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New Zealand scientist to reveal 'plausible' theory on existence of Loch Ness Monster

By Neil MacPhail

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ONE theory about the Loch Ness Monster is "plausible", according to a scientist who studied the world famous loch that attracts thousands of visitors each year.

And this theory is due to be made public in September.

An international team of scientists took samples from the loch to obtain environmental DNA (eDNA) that helped them create a full list of everything that lives in the water.

Now Professor Neil Gemmell, the scientist from the University of Otago, New Zealand, who led that work, says that one of the theories about the monster "remains plausible" following the research that was launched in June 2018 and involved taking water samples from all round the loch, and underwater.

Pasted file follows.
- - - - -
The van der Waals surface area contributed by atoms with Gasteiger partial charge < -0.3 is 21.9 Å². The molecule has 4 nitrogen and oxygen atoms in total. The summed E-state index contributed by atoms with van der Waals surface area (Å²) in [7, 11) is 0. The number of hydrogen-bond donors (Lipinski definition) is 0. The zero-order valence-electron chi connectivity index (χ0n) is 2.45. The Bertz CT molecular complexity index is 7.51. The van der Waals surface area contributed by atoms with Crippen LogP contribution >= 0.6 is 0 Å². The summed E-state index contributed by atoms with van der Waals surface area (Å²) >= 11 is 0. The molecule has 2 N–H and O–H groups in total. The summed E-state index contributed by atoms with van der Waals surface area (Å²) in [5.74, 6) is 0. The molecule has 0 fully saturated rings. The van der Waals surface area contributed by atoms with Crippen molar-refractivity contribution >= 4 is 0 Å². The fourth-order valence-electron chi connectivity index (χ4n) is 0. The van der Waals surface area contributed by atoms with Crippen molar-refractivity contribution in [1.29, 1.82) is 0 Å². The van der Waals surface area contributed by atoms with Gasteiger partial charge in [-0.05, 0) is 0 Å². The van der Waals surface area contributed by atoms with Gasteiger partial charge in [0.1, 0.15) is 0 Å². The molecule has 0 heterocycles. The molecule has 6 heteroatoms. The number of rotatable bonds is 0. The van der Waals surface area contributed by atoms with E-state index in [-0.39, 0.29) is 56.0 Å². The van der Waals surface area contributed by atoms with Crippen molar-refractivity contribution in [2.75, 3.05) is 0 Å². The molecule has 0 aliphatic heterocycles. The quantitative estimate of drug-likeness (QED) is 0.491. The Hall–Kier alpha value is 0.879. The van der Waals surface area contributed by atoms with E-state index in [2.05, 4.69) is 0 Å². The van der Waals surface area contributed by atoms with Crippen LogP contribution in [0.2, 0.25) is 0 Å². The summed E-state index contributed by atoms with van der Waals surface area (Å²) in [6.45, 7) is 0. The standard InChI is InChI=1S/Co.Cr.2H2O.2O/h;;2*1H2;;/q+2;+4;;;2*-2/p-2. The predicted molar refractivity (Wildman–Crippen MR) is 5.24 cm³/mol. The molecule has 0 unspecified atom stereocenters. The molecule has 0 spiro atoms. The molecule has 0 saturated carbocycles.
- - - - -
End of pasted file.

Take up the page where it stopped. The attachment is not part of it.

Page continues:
The DNA from those samples was extracted and sequenced, resulting in around 500 million sequences that have now been analysed against existing databases.

He said: "From those sightings there are around four main explanations about what has been seen.

"Our research essentially discounts most of those theories – however, one theory remains plausible."

As creatures move through the loch, they leave tiny fragments of DNA through their skin, scales, feathers, fur, faeces and urine, which can be used to identify the creature.

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